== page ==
Rest in Peace, Roger Upton

                                                                                                                                           Tim Gallagher

I was saddened to hear about the death of legendary British falconer Roger Upon, who passed away on October 29th at the age of 80 after battling Parkinson's disease for several years. Roger was a tall, impressive man. In his youth, he had served in the Queen's Household Cavalry, and he always cut a dashing figure in the field, often clad in a tweed cap and sport coat, sometimes with a red handkerchief stuffed in his pocket as an accent. He was an accomplished author, who became the chief chronicler and historian of British falconry. His Books include: Birds in the Hand: Celebrated Falconers of the Past; O For a Falconer's Voice: Memories of the Old Hawking Club; Hood, Leash, and Lure: Falconry in the Twentieth Century. He also wrote an excellent book about hawking in the Middle East, titled Arab Falconry. He will be greatly missed by his friends and family as well as the entire world falconry community. Rest in Peace, my friend. 

                                                                                                                                Tim Gallagher

                                                                                                                                           Tim Gallagher

                                                                                                                                           Tim Gallagher

                                                                                                                                           Tim Gallagher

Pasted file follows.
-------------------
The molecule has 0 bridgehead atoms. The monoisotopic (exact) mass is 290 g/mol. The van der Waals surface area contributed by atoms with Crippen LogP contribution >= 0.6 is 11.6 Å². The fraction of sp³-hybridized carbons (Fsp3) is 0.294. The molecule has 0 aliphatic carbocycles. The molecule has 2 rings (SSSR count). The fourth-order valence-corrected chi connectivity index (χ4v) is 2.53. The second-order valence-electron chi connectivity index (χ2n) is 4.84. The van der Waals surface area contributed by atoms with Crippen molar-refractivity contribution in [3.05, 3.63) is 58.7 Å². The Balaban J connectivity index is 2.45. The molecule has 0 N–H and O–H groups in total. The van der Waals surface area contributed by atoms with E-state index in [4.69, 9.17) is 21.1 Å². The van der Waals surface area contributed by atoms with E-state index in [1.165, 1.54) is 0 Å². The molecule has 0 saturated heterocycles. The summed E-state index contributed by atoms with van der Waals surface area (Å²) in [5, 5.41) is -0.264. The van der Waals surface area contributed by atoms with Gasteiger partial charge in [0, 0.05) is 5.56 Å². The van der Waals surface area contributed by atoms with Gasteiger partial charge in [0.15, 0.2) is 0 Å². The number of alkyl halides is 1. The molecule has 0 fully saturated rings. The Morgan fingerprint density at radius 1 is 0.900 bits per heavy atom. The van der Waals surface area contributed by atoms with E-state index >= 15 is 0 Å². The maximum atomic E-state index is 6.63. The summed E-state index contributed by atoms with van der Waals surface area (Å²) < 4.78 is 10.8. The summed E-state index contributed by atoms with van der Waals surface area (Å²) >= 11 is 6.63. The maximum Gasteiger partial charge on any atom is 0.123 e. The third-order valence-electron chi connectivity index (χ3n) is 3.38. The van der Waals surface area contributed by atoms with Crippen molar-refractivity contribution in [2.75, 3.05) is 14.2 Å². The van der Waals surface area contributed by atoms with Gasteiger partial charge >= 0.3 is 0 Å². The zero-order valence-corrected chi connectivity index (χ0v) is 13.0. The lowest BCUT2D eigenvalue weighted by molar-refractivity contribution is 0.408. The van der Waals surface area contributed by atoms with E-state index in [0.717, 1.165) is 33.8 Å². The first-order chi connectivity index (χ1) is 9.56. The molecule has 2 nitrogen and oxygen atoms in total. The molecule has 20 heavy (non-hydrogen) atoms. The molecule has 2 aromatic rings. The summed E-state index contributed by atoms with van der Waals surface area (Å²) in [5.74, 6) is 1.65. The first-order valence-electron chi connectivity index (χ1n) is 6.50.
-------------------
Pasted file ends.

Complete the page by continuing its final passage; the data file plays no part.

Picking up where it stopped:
Tuesday, February 28, 2017

In Search of the Cuban Ivory-billed Woodpecker

I'll be speaking this coming Saturday, March 4, at the Adams County Amish Birding Symposium in West Union, Ohio. Here's a link with more information and directions.

Tuesday, February 7, 2017

Rest in Peace, Merlyn Felton

I was deeply saddened to hear about the death of my old friend, Merlyn Felton, who passed away on November 11, 2016. (Most of his friends, including me, first heard about his death this week.) Merlyn and I worked together in the late 1970s at the Santa Cruz Predatory Bird Research Group, where we cared for the Peregrine Falcons in the captive-breeding project and did field work. But Merlyn did much more than that. At a time when the Peregrine Falcons at Morro Bay were one of the last known breeding pairs of the species in California, Merlyn spent countless hours, night and day, for months each spring camping at Morro Rock, guarding the nestlings from anyone who might harm, harrass, or take them. In the years he did this, the birds always fledged successfully, adding to the peregrine population at a time when the species was critically endangered. Now there are many nesting peregrines in California, and Merlyn played a vital role in bringing them back.

Merlyn wrote an interesting 1994 memoir about his experiences on Morro Rock, titled Falcons of the Rock, writing under the pseudonym, Donovan Lavender. If you can find a copy at a used book dealer, I highly recommend it. 

Merlyn Felton, Tim Gallagher, Danny Verrier, and Bill Murphy in the 1970s. Photo: Brian Walton

Merlyn was an avid falconer, and we had some great times flying our peregrines in the Salinas Valley and other places in Central California. He was one of the most dedicated people I've ever met. He will be greatly missed.